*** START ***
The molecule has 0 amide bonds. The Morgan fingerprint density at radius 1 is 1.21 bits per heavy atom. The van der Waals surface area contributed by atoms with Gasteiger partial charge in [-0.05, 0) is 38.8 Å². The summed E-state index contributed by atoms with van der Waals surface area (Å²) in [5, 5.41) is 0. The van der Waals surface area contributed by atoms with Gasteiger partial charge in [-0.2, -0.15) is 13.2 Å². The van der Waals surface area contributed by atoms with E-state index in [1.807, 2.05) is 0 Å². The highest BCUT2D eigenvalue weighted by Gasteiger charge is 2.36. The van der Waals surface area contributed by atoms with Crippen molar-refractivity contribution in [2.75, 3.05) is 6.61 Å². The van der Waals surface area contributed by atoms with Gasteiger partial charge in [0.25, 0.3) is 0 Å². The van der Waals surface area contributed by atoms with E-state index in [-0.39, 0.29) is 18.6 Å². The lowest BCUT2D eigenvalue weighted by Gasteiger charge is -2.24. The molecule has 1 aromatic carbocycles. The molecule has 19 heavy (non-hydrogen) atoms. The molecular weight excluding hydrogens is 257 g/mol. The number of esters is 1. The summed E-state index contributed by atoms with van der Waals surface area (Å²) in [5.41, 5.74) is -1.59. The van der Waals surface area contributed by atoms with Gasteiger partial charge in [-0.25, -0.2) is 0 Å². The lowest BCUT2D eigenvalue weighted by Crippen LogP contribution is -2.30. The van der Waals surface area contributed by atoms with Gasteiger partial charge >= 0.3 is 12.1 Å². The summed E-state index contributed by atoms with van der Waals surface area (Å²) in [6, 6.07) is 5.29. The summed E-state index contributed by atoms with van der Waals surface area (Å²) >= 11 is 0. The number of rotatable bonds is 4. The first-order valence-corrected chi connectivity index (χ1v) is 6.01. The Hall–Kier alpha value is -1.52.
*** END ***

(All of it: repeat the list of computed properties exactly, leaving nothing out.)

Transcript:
The molecule has 0 amide bonds. The Morgan fingerprint density at radius 1 is 1.21 bits per heavy atom. The van der Waals surface area contributed by atoms with Gasteiger partial charge in [-0.05, 0) is 38.8 Å². The summed E-state index contributed by atoms with van der Waals surface area (Å²) in [5, 5.41) is 0. The van der Waals surface area contributed by atoms with Gasteiger partial charge in [-0.2, -0.15) is 13.2 Å². The van der Waals surface area contributed by atoms with E-state index in [1.807, 2.05) is 0 Å². The highest BCUT2D eigenvalue weighted by Gasteiger charge is 2.36. The van der Waals surface area contributed by atoms with Crippen molar-refractivity contribution in [2.75, 3.05) is 6.61 Å². The van der Waals surface area contributed by atoms with Gasteiger partial charge in [0.25, 0.3) is 0 Å². The van der Waals surface area contributed by atoms with E-state index in [-0.39, 0.29) is 18.6 Å². The lowest BCUT2D eigenvalue weighted by Gasteiger charge is -2.24. The molecule has 1 aromatic carbocycles. The molecule has 19 heavy (non-hydrogen) atoms. The molecular weight excluding hydrogens is 257 g/mol. The number of esters is 1. The summed E-state index contributed by atoms with van der Waals surface area (Å²) in [5.41, 5.74) is -1.59. The van der Waals surface area contributed by atoms with Gasteiger partial charge in [-0.25, -0.2) is 0 Å². The lowest BCUT2D eigenvalue weighted by Crippen LogP contribution is -2.30. The van der Waals surface area contributed by atoms with Gasteiger partial charge >= 0.3 is 12.1 Å². The summed E-state index contributed by atoms with van der Waals surface area (Å²) in [6, 6.07) is 5.29. The summed E-state index contributed by atoms with van der Waals surface area (Å²) >= 11 is 0. The number of rotatable bonds is 4. The first-order valence-corrected chi connectivity index (χ1v) is 6.01. The Hall–Kier alpha value is -1.52.